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Oct. 4, 2018, 10:05 a.m.
Audience & Social

How news organizations can guide through the “information jungle”

“Participants said they had too much information and news on their screens and that they had to opt out, sort through and hunt for information that they were actually interested in.”

Welcome to the jungle, we’ve got fun and games
We got everything you want honey, we know the names
We are the people that can find whatever you may need

So that’s one way that journalists can approach their role. Researchers at the Lenfest Institute and UPenn’s Annenberg School for Communication went hunting for news deserts in their local community of Philadelphia, but through focus groups with 64 residents came back with the image of a news jungle instead. Here’s how Mariela Morales Suárez described it:

Instead of feeling they were not finding essential information and news, participants said they had too much information and news on their screens and that they had to opt out, sort through and hunt for information that they were actually interested in. The one important exception to this was participants of color, who repeatedly mentioned information gaps in the media about specific issues affecting Latino and black communities, like high childbirth deaths, cultural traditions and celebrations and consequences of gentrification in neighborhoods.

Information is coming at a blast-pace — remember, it’s only been one month since the New York Times anonymous op-ed and one week since Dr. Christine Blasey Ford testified before the Senate Judiciary Committee. For those ordinary folk whose jobs don’t revolve around following politics step by step — and even for us sometimes — it’s hard to keep up. Plus, that’s national news, on top of whatever local happenings residents are expected to absorb.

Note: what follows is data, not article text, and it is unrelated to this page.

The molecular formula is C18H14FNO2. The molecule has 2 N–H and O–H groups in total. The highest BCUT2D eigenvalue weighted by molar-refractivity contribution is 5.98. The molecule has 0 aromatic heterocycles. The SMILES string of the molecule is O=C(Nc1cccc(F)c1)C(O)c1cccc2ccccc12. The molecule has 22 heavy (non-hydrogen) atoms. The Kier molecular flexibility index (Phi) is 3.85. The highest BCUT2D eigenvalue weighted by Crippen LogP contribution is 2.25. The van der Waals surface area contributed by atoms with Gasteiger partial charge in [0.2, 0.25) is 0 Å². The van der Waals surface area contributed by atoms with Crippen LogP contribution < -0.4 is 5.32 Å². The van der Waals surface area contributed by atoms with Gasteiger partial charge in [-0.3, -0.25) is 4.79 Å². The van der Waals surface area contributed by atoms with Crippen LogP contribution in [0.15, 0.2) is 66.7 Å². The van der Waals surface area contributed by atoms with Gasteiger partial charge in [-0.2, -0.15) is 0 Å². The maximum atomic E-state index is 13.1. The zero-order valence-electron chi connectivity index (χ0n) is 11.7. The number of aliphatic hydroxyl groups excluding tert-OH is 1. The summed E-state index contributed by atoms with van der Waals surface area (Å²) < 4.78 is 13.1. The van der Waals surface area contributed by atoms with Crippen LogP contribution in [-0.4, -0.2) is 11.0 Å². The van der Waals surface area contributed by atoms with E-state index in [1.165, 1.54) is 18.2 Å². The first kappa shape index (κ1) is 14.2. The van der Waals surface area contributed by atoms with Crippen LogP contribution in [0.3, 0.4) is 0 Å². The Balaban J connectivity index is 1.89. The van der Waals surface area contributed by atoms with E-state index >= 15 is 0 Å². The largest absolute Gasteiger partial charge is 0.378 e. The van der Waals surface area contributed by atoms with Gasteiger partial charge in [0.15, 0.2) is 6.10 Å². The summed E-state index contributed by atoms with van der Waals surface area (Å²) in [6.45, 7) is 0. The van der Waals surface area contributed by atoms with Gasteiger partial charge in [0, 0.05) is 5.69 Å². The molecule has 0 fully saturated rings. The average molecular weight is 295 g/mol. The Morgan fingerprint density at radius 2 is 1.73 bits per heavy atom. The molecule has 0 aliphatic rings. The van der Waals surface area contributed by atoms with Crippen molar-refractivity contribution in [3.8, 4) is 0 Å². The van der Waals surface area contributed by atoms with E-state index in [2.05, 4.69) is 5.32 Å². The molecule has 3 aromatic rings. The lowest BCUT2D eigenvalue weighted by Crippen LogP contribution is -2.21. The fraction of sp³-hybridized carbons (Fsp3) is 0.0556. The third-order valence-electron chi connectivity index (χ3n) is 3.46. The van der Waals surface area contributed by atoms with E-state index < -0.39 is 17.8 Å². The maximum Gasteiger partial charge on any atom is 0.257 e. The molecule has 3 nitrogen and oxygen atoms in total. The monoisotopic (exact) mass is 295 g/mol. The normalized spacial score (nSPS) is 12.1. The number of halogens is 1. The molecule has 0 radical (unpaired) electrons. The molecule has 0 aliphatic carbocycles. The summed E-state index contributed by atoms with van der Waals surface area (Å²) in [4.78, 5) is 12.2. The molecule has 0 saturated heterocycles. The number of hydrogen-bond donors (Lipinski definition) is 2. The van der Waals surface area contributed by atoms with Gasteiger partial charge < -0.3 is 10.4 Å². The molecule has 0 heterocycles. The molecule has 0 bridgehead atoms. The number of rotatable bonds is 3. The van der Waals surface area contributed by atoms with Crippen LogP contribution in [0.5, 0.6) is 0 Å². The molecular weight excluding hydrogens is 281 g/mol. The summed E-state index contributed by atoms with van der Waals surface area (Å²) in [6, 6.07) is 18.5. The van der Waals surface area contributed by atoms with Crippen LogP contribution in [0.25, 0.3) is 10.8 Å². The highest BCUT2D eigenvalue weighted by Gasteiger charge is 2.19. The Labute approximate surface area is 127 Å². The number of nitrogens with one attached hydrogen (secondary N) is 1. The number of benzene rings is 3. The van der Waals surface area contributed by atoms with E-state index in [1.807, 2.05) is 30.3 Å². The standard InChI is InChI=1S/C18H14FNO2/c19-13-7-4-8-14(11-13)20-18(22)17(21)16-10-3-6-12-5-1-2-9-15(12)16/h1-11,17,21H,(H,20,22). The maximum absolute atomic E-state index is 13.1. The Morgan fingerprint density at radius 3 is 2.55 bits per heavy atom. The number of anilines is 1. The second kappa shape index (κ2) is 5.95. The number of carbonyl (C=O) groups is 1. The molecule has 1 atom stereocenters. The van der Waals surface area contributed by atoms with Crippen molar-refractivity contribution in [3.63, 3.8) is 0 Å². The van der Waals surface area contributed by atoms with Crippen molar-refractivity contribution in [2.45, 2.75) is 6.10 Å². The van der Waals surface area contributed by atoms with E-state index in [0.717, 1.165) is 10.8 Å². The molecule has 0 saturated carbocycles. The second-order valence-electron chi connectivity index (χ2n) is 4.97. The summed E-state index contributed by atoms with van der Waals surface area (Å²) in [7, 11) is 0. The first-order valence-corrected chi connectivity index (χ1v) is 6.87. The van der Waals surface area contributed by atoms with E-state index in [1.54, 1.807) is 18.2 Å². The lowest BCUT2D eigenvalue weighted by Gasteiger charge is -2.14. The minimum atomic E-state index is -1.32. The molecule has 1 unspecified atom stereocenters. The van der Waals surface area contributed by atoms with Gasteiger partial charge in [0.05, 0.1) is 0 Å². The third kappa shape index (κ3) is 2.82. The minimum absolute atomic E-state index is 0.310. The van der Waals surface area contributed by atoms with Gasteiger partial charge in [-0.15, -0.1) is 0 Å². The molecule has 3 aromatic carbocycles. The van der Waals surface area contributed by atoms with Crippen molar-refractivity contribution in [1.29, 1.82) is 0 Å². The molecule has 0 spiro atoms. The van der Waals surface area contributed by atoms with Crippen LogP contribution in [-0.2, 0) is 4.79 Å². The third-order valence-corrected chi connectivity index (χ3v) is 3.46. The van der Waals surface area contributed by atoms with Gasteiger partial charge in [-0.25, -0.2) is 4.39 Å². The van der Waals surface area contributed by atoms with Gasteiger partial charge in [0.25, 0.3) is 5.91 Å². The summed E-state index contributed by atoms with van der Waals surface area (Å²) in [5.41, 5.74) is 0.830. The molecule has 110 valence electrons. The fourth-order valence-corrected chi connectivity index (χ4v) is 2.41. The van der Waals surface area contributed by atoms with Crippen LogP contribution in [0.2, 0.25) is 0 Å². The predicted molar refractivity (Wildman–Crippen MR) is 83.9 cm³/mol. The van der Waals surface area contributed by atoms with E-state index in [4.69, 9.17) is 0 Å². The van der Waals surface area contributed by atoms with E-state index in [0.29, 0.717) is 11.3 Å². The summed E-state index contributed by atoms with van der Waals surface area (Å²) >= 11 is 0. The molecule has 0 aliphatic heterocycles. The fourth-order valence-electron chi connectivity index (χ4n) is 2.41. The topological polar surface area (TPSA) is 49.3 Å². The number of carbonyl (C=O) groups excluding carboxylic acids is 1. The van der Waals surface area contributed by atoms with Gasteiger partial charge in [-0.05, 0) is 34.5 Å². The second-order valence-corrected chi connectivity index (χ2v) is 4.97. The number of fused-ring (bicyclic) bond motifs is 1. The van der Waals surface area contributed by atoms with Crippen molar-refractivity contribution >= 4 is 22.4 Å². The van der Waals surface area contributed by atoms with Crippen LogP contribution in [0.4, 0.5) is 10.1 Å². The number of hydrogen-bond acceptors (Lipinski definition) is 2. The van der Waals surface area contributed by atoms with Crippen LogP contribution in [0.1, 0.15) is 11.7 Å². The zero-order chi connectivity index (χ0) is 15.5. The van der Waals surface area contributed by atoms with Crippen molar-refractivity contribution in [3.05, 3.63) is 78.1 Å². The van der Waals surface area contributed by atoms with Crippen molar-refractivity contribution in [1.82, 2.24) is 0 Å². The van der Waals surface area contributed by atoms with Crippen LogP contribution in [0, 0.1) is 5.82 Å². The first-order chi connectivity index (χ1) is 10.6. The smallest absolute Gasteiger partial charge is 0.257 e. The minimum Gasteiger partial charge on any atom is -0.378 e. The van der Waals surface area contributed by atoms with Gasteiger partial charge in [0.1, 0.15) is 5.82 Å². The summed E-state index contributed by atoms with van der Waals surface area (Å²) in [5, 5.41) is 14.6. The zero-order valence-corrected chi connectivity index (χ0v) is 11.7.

The Lenfest study looked at how Philadelphians sought information and where publishers and information providers could best meet them. Social media apps, namely Facebook, were mentioned in the focus groups as specific sources of news and information on a daily basis. (Other studies with larger scopes have found that Facebook is no longer growing as a platform for news.) More than two-thirds of participants said they get information from Facebook daily, with low-income participants relying “heavily on Facebook to find rental listings, coupons, deals and even job opportunities.”

Younger focus group attendees highlighted email newsletters for useful information curation, with six out of the 64 saying they read a morning newsletter almost every day. The subscribers described the value of the newsletters to them as reliably delivered summaries of important news where “you feel like you are talking to a person.” Participants were also not fans of paying for a bundle of news (like, uh…subscribing to a newspaper?) because of time and cost efficiency. The most effective print information, in the majority’s perspective, was a free paper that could be read in its entirety in a 10-minute train ride.

In addition to the following highlighted findings, the study also presents recommendations from the participants for how news organizations could help residents navigate the information jungle, including building content and products around communities of interest and keeping transparency as a core value and daily practice.

  • The study’s focus groups showed the extent to which the shift to mobile news and information cuts across age, income, race and ethnicity.
  • The most successful information providers will likely be those that are able to assist in curating information in a way that helps people navigate “the information jungle” and more easily identify the most relevant and reliable information they need to go about their daily lives.
  • People of all backgrounds react most positively to information that is provided within social networks and from individuals and organizations that are seen as members of that social network.
  • As direct reader revenue, through mechanisms such as subscriptions or membership, becomes increasingly important to publishers’ business models, it only makes sense that news organizations build direct and open channels for feedback to and from their audiences into their strategies.
  • In an environment of news fatigue and decline of trust in media, the participants in our study consistently mentioned that they empathized and trusted people that looked and sounded like themselves.

Read the full report here.

Image of the jungle from sasint used under a Creative Commons license.

POSTED     Oct. 4, 2018, 10:05 a.m.
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